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Contraceptive Self-Efficacy: A Perspective on Teenage Girls' Contraceptive Behavior

Ruth Andrea Levinson
The Journal of Sex Research
Vol. 22, No. 3 (Aug., 1986), pp. 347-369
Published by: Taylor & Francis, Ltd.
Stable URL: http://www.jstor.org/stable/3812572
Page Count: 23
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Contraceptive Self-Efficacy: A Perspective on Teenage Girls' Contraceptive Behavior
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Abstract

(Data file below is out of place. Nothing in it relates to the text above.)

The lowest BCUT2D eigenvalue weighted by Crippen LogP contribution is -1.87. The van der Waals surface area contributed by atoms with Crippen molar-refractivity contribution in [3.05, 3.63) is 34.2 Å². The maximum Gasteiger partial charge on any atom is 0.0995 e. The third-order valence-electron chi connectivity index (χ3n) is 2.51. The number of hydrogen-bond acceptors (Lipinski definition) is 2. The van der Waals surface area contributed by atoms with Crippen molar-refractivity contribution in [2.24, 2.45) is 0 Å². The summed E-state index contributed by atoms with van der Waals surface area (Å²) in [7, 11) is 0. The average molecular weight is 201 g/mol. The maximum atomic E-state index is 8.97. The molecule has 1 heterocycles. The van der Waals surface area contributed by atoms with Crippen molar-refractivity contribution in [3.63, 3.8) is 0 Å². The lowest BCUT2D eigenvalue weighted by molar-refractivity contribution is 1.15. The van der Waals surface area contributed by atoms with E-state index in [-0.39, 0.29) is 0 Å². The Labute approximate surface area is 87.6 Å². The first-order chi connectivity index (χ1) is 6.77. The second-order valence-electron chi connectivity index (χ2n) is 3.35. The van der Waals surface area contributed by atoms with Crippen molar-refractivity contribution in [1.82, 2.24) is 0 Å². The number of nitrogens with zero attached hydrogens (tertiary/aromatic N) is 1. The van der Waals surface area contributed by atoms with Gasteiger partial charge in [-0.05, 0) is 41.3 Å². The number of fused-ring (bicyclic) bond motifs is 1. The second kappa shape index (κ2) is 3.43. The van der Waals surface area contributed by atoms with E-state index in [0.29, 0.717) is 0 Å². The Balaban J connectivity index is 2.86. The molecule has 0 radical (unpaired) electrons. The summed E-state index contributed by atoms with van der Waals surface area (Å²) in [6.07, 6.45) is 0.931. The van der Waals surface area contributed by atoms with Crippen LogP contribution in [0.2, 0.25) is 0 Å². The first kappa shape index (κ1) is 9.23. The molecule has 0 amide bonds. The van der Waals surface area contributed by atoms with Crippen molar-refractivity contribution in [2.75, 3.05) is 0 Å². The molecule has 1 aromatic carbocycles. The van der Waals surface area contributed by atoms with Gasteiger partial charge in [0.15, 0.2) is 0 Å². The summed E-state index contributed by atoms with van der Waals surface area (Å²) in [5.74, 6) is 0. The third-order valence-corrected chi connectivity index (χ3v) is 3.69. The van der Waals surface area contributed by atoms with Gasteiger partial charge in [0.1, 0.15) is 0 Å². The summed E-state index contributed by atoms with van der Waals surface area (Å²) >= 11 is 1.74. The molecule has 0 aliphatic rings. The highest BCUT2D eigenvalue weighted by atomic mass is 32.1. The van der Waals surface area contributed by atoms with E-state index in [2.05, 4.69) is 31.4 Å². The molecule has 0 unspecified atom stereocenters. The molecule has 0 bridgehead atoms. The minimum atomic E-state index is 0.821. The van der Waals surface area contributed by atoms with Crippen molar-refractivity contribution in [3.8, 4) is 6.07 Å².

This research investigated the relationship between the socialpsychological theory of self-efficacy and teenage girls' contraceptive behavior. Data were obtained from 258 female clients, aged 20 or younger, of a family planning clinic. Four factors were extracted from the contraceptive self-efficacy (CSE) scale developed for this investigation. Regression analyses were used to determine whether CSE scores distinguished patterns of contraceptive use when the effects of the influential demographic, sexual experience, and psychosocial variables were controlled. Two of the four CSE factors contributed significantly new information in accounting for the variance in the contraceptive use measure, semipartial R = .26, semipartial R2(4,163) = .07, p < .01. The relationship between study variables and the four CSE factor scores were examined in a canonical correlation analysis to understand better the characteristics of the contraceptively self-efficacious teenager. The results support the proposition that girls with a high CSE orientation think that they should and can be responsible for their sexual activity and act accordingly to achieve contraceptive protection. Girls with a low CSE orientation may be ineffective contraceptors, because they experience conflict regarding their strong sexual feelings and activities. Implications for interventions are discussed.

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